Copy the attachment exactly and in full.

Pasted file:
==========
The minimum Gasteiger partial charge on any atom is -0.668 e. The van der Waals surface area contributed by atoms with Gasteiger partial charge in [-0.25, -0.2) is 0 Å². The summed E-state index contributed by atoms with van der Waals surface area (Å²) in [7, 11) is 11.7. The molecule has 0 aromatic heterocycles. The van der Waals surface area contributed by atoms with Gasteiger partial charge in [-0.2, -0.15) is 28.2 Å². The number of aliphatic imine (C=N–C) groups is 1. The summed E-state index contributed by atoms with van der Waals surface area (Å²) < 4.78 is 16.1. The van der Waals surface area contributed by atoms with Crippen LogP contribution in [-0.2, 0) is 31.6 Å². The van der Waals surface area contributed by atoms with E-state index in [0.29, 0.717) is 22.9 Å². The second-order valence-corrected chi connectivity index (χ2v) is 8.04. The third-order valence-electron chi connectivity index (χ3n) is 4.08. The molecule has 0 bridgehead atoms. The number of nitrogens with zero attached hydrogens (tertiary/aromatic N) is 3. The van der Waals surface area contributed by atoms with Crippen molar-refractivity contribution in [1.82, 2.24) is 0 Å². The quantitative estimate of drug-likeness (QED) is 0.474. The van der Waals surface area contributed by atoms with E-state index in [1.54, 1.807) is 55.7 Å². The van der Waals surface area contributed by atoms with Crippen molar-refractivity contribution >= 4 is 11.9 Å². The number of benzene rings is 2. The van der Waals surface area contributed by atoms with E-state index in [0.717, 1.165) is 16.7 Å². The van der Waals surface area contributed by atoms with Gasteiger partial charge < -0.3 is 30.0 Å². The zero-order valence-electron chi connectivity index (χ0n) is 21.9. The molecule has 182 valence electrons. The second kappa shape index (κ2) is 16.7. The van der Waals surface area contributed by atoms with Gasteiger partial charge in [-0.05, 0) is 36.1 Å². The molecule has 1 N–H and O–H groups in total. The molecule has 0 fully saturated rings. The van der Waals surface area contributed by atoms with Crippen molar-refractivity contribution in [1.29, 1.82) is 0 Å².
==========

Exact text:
The minimum Gasteiger partial charge on any atom is -0.668 e. The van der Waals surface area contributed by atoms with Gasteiger partial charge in [-0.25, -0.2) is 0 Å². The summed E-state index contributed by atoms with van der Waals surface area (Å²) in [7, 11) is 11.7. The molecule has 0 aromatic heterocycles. The van der Waals surface area contributed by atoms with Gasteiger partial charge in [-0.2, -0.15) is 28.2 Å². The number of aliphatic imine (C=N–C) groups is 1. The summed E-state index contributed by atoms with van der Waals surface area (Å²) < 4.78 is 16.1. The van der Waals surface area contributed by atoms with Crippen LogP contribution in [-0.2, 0) is 31.6 Å². The van der Waals surface area contributed by atoms with E-state index in [0.29, 0.717) is 22.9 Å². The second-order valence-corrected chi connectivity index (χ2v) is 8.04. The third-order valence-electron chi connectivity index (χ3n) is 4.08. The molecule has 0 bridgehead atoms. The number of nitrogens with zero attached hydrogens (tertiary/aromatic N) is 3. The van der Waals surface area contributed by atoms with Crippen molar-refractivity contribution in [1.82, 2.24) is 0 Å². The quantitative estimate of drug-likeness (QED) is 0.474. The van der Waals surface area contributed by atoms with E-state index in [1.54, 1.807) is 55.7 Å². The van der Waals surface area contributed by atoms with Crippen molar-refractivity contribution >= 4 is 11.9 Å². The number of benzene rings is 2. The van der Waals surface area contributed by atoms with E-state index in [0.717, 1.165) is 16.7 Å². The van der Waals surface area contributed by atoms with Gasteiger partial charge < -0.3 is 30.0 Å². The zero-order valence-electron chi connectivity index (χ0n) is 21.9. The molecule has 182 valence electrons. The second kappa shape index (κ2) is 16.7. The van der Waals surface area contributed by atoms with Gasteiger partial charge in [-0.05, 0) is 36.1 Å². The molecule has 1 N–H and O–H groups in total. The molecule has 0 fully saturated rings. The van der Waals surface area contributed by atoms with Crippen molar-refractivity contribution in [1.29, 1.82) is 0 Å².